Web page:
William Kentridge in conversation with Shannon Jackson
Note: this presentation is presented on Tuesday, February 23, as an exception to the regular Thursday schedule.
Renowned South African based artist William Kentridge speaks about his interdisciplinary practice across film, video installation, theater, and drawing, focusing also on political themes of racial injustice and decolonization.
William Kentridge (born Johannesburg, South Africa, 1955) is internationally acclaimed for his drawings, films, theatre and opera productions. His method combines drawing, writing, film, performance, music, theatre, and collaborative practices to create works of art that are grounded in politics, science, literature and history, yet maintaining a space for contradiction and uncertainty.
Kentridge’s work has been seen in museums and galleries around the world since the 1990s, including the Museum of Modern Art in New York, the Albertina Museum in Vienna, Musée du Louvre in Paris, and Whitechapel Gallery in London. He has participated a number of times in Documenta in Kassel (2012, 2002,1997) and the Venice Biennale (2015, 2013, 2005, 1999 and 1993).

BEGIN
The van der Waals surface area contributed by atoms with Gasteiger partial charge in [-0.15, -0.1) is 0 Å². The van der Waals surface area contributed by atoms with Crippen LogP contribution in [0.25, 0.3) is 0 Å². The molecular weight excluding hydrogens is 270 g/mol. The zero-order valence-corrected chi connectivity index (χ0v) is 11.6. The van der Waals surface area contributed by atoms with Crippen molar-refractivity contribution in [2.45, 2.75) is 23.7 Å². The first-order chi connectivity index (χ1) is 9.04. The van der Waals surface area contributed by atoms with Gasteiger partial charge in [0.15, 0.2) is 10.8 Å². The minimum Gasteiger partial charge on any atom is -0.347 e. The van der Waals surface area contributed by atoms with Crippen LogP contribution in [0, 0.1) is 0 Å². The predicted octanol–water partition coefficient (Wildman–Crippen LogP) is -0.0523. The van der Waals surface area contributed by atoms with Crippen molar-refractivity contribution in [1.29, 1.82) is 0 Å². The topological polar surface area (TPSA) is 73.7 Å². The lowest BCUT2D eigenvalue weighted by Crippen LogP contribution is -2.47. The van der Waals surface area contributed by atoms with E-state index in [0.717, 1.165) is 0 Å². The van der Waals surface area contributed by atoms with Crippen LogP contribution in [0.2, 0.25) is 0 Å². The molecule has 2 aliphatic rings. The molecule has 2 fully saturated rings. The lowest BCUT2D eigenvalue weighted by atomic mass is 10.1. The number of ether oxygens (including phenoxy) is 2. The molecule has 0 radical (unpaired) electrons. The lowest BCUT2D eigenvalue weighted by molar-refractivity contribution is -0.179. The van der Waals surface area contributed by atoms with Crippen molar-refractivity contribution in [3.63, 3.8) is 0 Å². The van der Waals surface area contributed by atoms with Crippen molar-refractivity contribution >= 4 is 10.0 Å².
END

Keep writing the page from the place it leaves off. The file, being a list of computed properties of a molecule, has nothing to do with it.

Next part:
Opera productions include Mozart’s The Magic Flute, Shostakovich’s The Nose, and Alban Berg’s operas Lulu and Wozzeck, and his theatrical productions include Refuse the Hour, Winterreise, Paper Music, The Head & the Load, Ursonate and Waiting for the Sibyl and in collaboration with the Handspring Puppet Company, Ubu & the Truth Commission, Faustus in Africa!, Il Ritorno d’Ulisse, and Woyzeck on the Highveld.
Participants and topics are subject to change; visit Berkeley Arts + Design (artsdesign.berkeley.edu) for the most up-to-date series information.